Archive for March, 2013

Best and Worst Airlines for Lost Luggage

Monday, March 18th, 2013

Nearly 1.8 million pieces of luggage were lost, stolen, or damaged by major U.S. airlines in 2012 — and that’s just on domestic flights. While it sounds staggering, mishandling 3.09 bags per 1,000 passengers actually represents an 8 percent decline since 2011.

“The rate of mishandled baggage reports filed by carriers is at an all-time low,” says Department of Transportation spokesman Bill Mosley. (The problem reached crisis level in 2007 when U.S. carriers lost or damaged more than 4.5 million bags.) “A number of factors are helping to reduce the rate,” he adds, including improved on-time performance and new baggage-tracking technologies.

Of course, the airline you fly also affects your chances of sticking with your bag. Regional airlines like SkyWest (ranked a lowly 13 out of 15) tend to have the poorest records, while budget carrier AirTran comes in at No. 2.

Before you book your next flight, find out which airlines are best and worst for lost luggage. And if you don’t have a choice and need to book one of the airlines in the “worst” category, be sure and follow the tips in our last newsletter to help speed your bags back to you if they’re misplaced.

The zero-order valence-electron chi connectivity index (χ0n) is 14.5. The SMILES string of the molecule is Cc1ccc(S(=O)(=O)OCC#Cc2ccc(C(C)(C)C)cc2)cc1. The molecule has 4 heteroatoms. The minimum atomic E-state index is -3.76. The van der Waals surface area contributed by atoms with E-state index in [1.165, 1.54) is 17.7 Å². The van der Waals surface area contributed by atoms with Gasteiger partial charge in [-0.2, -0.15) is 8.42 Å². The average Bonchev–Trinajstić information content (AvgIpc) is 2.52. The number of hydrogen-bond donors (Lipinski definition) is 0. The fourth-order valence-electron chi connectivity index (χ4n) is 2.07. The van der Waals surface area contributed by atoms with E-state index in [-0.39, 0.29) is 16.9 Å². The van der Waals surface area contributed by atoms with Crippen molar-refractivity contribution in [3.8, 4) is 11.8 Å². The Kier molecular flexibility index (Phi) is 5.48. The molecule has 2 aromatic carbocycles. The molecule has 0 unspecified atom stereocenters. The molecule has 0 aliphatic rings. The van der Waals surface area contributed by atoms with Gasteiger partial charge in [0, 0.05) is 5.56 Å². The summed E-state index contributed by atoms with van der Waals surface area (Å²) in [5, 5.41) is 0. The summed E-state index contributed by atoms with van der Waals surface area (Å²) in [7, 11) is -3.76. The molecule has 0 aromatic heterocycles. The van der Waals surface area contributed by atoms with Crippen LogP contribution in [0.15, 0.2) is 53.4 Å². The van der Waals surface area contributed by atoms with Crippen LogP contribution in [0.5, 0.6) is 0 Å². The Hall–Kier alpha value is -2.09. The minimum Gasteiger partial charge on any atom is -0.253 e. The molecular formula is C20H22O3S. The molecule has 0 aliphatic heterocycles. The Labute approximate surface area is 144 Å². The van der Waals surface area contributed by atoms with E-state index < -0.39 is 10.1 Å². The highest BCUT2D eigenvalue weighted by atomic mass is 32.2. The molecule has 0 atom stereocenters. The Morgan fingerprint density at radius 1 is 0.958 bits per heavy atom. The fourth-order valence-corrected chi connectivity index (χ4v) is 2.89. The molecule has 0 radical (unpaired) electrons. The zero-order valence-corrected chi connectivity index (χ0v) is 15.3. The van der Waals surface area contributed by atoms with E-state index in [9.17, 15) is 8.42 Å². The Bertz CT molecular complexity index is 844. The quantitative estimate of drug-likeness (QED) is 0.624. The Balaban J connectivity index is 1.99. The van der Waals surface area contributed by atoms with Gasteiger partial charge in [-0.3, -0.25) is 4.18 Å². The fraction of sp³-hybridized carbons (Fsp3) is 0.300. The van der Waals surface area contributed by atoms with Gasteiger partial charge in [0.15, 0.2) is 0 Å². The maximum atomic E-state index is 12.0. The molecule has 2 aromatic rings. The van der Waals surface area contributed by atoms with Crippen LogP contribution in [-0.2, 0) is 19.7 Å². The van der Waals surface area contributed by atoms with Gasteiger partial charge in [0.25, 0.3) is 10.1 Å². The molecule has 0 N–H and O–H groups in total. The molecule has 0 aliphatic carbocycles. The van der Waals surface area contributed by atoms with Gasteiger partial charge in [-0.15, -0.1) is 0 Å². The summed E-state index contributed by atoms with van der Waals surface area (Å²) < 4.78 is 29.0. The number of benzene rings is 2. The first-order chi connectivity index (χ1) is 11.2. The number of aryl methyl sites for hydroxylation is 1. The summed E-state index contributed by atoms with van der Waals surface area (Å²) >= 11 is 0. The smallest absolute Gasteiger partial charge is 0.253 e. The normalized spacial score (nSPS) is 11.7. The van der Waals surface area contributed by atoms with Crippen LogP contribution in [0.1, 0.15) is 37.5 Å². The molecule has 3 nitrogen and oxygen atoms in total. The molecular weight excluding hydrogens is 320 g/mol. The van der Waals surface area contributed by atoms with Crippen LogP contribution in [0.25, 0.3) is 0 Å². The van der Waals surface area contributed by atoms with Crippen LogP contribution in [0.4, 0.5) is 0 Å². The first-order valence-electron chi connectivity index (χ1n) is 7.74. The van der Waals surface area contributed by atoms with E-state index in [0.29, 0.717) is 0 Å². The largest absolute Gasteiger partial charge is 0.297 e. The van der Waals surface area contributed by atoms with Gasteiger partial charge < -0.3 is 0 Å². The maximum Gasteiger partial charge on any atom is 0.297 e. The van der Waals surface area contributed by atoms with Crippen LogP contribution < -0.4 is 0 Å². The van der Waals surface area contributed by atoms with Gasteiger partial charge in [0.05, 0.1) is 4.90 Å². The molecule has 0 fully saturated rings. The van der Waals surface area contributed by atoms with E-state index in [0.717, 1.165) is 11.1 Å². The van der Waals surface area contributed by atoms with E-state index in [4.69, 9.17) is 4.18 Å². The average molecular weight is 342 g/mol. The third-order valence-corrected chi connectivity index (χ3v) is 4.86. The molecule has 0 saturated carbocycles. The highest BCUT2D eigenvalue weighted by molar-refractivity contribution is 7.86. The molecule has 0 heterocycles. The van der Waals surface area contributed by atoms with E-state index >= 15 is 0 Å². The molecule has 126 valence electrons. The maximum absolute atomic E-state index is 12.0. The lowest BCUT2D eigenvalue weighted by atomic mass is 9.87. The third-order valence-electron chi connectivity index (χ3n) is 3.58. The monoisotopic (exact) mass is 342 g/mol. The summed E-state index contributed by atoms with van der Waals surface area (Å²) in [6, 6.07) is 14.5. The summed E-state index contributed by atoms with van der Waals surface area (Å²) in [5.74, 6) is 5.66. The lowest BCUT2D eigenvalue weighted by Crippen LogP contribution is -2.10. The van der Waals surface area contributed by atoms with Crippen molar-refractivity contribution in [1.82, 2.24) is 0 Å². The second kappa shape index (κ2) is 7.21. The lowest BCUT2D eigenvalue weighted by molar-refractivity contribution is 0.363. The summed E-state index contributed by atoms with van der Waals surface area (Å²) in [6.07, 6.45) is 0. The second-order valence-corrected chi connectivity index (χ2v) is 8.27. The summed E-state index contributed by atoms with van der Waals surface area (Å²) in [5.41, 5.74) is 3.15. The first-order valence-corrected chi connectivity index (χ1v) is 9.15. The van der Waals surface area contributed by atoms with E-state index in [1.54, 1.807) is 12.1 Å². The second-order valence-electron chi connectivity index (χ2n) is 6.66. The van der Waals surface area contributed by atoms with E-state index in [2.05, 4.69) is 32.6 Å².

The Airlines below are ranked from worst to best based upon statistics compiled by the Department of Transportation.

15. American Eagle – 5.80 baggage reports per 1000 passengers

14. ExpressJet (a SkyWest subsidiary) – 5.52 per 1000

13. SkyWest – 5.26 per 1000

12. Mesa (operates as Go!, United Express, U.S. Airways Express) – 4.68 per 1000

11. United – 3.87 per 1000

10. Southwest – 3.08 per 1000

9. Alaska – 2.93 per 1000

8. American – 2.92 per 1000

7. Hawaiian – 2.88 per 1000

6. Frontier – 2.22 per 1000

5. U.S. Airways – 2.14 per 1000

4. Delta – 2.10 per 1000

3. Jet Blue – 1.88 per 1000

2. AirTran – 1.58 per 1000

1. Virgin America – 0.87 per 1000

How does Virgin American obtain a rate so much lower than everyone else?  They are a relatively new carrier (six years old) and they’re small, only 52 aircraft to 17 domestic destinations.

This was a continuation of the article by Joe Yogerst from Travel and Leisure Magazine.  I hope it helps with your travel planning.

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